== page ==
It is cool and humid as the selected visitors wait for the rising of the Big Sun and the Little to mark the arrival of the Silver Ship.
"There, I see it!" a piping child's cry breaks the noble silence, and even the most refined break stance to glance to the south-east. A flash, then another, as the mirror surface of the ship reflects the first rays of the rising sun. It is, indeed, the bidecennial visitor.
With eerie swiftness the silent nauphract approaches, foaming the waves beneath its needle fin keel.
Sunrise! Atomic fire!
Timed to perfection, the yellow light of Big Sun strikes the starboard side as the Silver Ship comes to a halt above the Ramp of Heaven and the musicians strike up the perfect 54th millennium rendition of the prehistoric opera The Show Must Go On.
The Silver Ship catches the tune, and joins in polyphonic harmony, as its bow unfurls like a dandelion and a silver gangway extends, delicate as a butterfly's proboscis.
Thirty-two mirrormasks, dressed in shimmering robes and the bowl helmets that recall the Builders on high, greet the gathered multitude with arms upraised in the gestures of cornucopia and mercy, then file down the gangway, extending glowing cords of energy to make the ascent into the Silver Ship safe for the flightless humans of New Increase.
The worthies ascend. The citizens cry out to them.
"Patron! Pellets! New vidys! Games! Medys! Our clinic needs a new medigolem! Soma! Yes, soma! Jay needles! A new mind for my father!"
The cacophony of needs fades as the worthies enter the atrium.
The throng of over a thousand worthies fills the atrium near to bursting. Unphased, the mirrormasks usher one visitor after another to share a moment with the wizard.
Some guide the delegate up the steps onto the apron stage, others take their gifts off their hands while making appreciative noises, yet more guide each delegate to shake the hand of Idrargo and ask a question, further attendants quickly whisk the delegate away after they receive their answer, a palm-sized perfect mechanical painting is pressed into each delegate's hand depicting their meeting with the wizard, and off the stage they go.
"It is more true to me than even an ambrotype could hope to be!" gasps one worthy to another of the vivid mechanical painting.
The other ignores him, for the mirrormasks are cooing and ushering the peacock-robed delegates onwards, into the Lustgarden, fabled for its countless delights.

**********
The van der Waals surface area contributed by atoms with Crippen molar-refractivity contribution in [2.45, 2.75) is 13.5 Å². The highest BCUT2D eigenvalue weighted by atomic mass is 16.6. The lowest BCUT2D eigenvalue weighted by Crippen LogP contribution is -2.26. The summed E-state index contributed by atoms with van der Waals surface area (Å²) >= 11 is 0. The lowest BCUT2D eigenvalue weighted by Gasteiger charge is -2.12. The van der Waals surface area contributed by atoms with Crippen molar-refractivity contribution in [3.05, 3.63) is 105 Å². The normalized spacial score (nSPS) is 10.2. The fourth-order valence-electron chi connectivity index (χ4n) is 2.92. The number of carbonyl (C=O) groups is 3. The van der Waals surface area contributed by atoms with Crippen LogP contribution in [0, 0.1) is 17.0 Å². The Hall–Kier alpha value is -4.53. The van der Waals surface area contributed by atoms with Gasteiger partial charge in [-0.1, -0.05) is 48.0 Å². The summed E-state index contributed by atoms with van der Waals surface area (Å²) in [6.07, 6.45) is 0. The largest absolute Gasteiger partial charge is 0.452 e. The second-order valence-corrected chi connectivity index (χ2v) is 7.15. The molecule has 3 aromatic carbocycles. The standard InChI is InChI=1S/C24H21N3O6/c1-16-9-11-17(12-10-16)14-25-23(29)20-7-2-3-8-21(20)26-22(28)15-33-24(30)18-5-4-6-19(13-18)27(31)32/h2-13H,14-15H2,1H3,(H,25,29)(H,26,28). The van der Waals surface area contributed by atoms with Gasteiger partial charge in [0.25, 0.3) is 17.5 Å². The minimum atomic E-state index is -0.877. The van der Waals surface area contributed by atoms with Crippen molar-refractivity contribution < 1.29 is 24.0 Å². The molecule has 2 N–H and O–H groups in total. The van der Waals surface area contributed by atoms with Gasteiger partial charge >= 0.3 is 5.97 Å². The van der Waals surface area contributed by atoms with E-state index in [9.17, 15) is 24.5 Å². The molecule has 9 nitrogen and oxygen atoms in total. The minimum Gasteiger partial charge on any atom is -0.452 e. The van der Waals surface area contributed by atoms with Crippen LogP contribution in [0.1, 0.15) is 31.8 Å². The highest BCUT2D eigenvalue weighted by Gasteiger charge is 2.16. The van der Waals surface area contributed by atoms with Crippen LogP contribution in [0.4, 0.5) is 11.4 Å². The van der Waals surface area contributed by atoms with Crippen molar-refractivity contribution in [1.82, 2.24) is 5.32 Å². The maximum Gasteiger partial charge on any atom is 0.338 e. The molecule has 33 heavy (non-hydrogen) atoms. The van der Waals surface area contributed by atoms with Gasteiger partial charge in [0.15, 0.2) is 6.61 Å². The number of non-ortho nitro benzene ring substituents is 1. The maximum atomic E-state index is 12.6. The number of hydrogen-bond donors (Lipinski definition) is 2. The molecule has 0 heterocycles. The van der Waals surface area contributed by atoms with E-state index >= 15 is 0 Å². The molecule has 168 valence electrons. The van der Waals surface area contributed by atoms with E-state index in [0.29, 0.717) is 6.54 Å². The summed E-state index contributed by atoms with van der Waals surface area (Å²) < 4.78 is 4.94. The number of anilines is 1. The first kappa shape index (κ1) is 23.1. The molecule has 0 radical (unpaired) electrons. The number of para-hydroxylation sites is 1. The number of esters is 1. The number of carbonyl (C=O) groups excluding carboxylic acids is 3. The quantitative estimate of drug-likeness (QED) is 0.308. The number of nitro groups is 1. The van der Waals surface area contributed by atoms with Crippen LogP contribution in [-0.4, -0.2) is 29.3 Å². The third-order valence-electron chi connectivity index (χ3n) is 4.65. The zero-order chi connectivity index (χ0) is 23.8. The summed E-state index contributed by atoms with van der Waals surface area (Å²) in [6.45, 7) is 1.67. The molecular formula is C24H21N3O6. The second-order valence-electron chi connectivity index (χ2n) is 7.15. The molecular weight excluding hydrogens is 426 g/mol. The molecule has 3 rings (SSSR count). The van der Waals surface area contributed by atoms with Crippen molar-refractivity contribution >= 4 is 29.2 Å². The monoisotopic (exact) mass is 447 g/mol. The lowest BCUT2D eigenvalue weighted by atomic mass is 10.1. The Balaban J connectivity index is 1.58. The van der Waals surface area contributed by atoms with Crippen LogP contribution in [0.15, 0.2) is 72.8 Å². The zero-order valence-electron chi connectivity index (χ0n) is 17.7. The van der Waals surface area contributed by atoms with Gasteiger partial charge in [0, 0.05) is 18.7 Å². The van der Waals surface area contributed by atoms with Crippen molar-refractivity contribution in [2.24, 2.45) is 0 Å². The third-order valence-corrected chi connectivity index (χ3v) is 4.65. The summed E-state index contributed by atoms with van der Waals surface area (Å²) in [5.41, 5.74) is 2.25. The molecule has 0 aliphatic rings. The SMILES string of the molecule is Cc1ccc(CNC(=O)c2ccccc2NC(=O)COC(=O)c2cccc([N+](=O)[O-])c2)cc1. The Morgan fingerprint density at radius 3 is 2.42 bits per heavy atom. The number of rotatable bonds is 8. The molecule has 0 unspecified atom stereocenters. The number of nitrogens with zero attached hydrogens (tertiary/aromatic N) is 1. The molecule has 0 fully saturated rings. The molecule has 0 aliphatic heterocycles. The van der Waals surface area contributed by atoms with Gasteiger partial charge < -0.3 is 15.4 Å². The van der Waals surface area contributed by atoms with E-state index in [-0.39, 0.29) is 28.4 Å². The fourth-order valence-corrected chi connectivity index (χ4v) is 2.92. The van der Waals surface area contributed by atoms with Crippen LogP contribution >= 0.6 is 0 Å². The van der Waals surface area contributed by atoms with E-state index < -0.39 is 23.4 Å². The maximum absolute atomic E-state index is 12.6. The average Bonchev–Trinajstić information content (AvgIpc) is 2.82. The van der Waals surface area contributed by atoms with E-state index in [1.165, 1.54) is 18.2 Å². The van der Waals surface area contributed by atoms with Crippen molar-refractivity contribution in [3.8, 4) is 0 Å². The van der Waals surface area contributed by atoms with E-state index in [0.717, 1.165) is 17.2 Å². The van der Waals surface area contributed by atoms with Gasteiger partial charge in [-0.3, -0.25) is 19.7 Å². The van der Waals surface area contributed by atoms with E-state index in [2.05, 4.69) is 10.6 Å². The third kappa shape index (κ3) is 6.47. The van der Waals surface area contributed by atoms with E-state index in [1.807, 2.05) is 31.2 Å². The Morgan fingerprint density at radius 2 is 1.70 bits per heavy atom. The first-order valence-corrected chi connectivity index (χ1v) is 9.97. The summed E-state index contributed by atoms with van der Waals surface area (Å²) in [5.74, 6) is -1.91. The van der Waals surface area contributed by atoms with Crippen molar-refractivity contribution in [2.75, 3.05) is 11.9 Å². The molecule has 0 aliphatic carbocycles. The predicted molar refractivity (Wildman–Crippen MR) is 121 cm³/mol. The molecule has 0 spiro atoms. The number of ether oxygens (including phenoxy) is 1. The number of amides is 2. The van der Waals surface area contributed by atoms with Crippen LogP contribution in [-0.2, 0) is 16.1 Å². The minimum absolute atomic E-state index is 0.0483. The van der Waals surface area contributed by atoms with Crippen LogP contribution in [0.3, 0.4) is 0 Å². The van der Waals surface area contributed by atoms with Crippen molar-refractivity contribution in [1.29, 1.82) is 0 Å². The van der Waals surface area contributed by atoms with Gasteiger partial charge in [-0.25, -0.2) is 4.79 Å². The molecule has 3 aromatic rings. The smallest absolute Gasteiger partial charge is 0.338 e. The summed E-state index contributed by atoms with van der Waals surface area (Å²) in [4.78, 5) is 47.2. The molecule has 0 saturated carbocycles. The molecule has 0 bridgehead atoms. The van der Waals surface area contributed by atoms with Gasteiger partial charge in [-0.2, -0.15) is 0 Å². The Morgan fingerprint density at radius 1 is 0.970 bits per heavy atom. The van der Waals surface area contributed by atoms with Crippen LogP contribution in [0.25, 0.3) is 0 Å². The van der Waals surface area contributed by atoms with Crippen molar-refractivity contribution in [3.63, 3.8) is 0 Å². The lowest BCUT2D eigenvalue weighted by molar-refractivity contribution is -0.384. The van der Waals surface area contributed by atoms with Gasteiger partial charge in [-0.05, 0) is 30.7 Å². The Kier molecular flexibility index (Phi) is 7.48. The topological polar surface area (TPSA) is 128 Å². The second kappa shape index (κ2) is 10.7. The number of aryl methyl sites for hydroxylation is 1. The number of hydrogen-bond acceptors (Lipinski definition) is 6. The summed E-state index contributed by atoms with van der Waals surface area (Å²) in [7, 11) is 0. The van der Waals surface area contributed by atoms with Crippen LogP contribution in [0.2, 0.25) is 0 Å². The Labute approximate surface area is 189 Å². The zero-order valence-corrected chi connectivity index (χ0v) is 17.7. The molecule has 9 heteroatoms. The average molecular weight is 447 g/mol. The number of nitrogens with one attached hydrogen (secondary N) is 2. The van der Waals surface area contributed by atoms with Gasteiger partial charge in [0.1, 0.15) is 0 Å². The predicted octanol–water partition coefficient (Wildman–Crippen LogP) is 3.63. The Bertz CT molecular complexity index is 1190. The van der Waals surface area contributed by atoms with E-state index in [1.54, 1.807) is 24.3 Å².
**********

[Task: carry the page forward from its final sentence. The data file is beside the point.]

Soon, the delegation of the Iron House is called up.
Almost in a daze, the visitor is led off stage by the mirrormask whistling appreciation as they pass a mechanical painting into their hand. The wizard looks like a demi-god, like a saint, interceding for the visitor, offering them peace.
A sense of relief floods the visitor, a slight weakness at the knees.
The mirrormask is all gentle, chittering concern. They pass a flute of sparkling wine into their visitor's other hand.
With painting and flute in hand, their head spins as they try to take in the Atrium. Even if they wanted to, and they're not saying they would, but it would be nice to touch the wonders lining their way, but it would so rude to put the flute or the painting down. There's no convenient tables here. Oh, the mirrormask seems to have read their mind and suggests there are tables in the Lustgarden. Yes, right through here.
Dear reader! More waiting this time, I know! Life happens!
Not just life … finally, after a much long wait, the second edition of my Ultraviolet Grasslands is in print once more. It was a while getting it ready, but I’m very, very pleased with it. As punch, as the juice-vendors say.
I know. It came out a month ago. But, I’ll let you in on a secret, it’s also just a month till baby’s impending date with lungstuff, and whoah. I am bad at multi-tasking. Like, not a little bad. The kind of bad that should get an alignment in D&D. Maybe an axis from good, as in competent, to bad, as in incompetent. That will totally not be confusing. Bad Neutral Demi-Good.
Anyway, the book is really nice.
With a pretty cover.